I made the excuse to myself that the therapist was looking down on me (I still really think she may have been), I told myself I was fine and didn’t need her anyway. Change of scenery. I thought when I stopped being a therapist and got a job that I loved, all would be well. Instead, my panic attacks followed me. So, I gave it a good four years before I tried again. You know, just to make sure! This time I found a therapist about my age who was still in the licensure process and inexperienced. I thought maybe I could open up to someone who was less likely to look down on me. Yes, my brain has an interesting logic sometimes. I am not knocking this therapist at all. In fact, I really liked her. I could sort of think of her as a friend instead of a therapist. The problem was, I wasn’t opening up to any of my friends either. This therapist tried, but she was just so inexperienced. I was able, with very little effort, to evade her attempts at cracking my walls. I told myself she helped me heal but really, I just WANTED to believe that I was healed. I wanted it to be over. I’m not saying she didn’t help, but the way she helped was to encourage me to write in a journal about my experiences on my own. So, I did. I wrote about each and every kid and my experiences working with them. I wrote about each painful experience in my recent life. One after the other, I wrote and I prayed. I prayed for each teenager and I prayed for my own heart, thinking that by writing I was releasing the pain. I told myself and my therapist that I was healed. I believed I was healed because that’s what I wanted to believe. But, that’s not how it works either…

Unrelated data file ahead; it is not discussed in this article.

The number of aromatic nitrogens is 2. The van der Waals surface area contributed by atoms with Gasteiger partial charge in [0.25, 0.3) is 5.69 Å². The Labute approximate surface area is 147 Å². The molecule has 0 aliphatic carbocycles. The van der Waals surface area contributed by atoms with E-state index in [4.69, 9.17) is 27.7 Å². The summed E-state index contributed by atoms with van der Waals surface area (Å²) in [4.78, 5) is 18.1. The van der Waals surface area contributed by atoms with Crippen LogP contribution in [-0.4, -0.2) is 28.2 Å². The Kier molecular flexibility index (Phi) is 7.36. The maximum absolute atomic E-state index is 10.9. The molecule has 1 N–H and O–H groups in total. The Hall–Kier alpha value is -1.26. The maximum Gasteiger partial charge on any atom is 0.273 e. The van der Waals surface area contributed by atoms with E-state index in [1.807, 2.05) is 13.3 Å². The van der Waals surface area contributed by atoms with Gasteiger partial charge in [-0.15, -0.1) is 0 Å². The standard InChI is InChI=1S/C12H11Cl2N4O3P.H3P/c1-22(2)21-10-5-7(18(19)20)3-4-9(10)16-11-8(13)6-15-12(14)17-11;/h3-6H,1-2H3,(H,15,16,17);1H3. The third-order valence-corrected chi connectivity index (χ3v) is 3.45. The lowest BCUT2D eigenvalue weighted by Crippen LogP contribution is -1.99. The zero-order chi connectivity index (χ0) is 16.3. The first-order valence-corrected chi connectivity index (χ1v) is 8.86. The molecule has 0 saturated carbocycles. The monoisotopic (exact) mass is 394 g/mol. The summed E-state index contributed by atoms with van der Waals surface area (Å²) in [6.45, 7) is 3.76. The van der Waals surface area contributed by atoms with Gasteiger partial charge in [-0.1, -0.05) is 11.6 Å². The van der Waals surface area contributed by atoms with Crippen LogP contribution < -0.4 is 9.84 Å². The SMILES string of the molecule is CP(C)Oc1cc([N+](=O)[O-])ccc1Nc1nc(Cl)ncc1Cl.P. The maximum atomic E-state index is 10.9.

In all fairness, I would have kept seeing her but, by that time, my health had taken a disastrous turn. I kept having to cancel on her at the last minute, which wasn’t fair to her and technically against policy. So, I told her I needed to get my physical health under control before I could continue working on my mental health. But, that’s not now it works either…

So, I gave it just a year this time. If you’ve been keeping up with my blog, you already know that during that year, my life had pretty much fallen apart. I lost my health, my career, our financial stability, friends, my sanity (well, almost). The thought had been nagging me that I really needed help getting through this but I dismissed it due to finances and, if I’m honest, being completely terrified. See, I knew deep down that my walls were crumbling under the weight of the pain I told myself I was getting rid of, when I was really just shoving it down to make room for more. You can only do that for so long before you start to break and I knew it. And it terrified me. The thought of someone finally seeing all the garbage inside of me, and forcing me to rifle through it, was completely revolting and horrifying. I knew that this time I wasn’t going to be strong enough to fake a healing. I knew I was actually going to have to let myself feel all the pain if I was going to heal. Oh, I craved healing! I longed to finally be me to the world even though it simultaneously filled me with fear, and still does.

So, I started praying. My husband and I started asking God that if this was in his plan for me that he would provide the funds for it. Right about that time, insurance sent me an unexpected check from some treatment I didn’t think they would cover, and my husband got a great second job. That’s when we knew that since God was being faithful on his end, I had to follow through on mine. I was still too afraid to pick up the phone. The final straw was a stress that God was using to bring up all kinds of unhealed memories and I knew I couldn’t go through those memories again without help. I considered going back to my last therapist because it was the safest way to go. But, healing is not safe.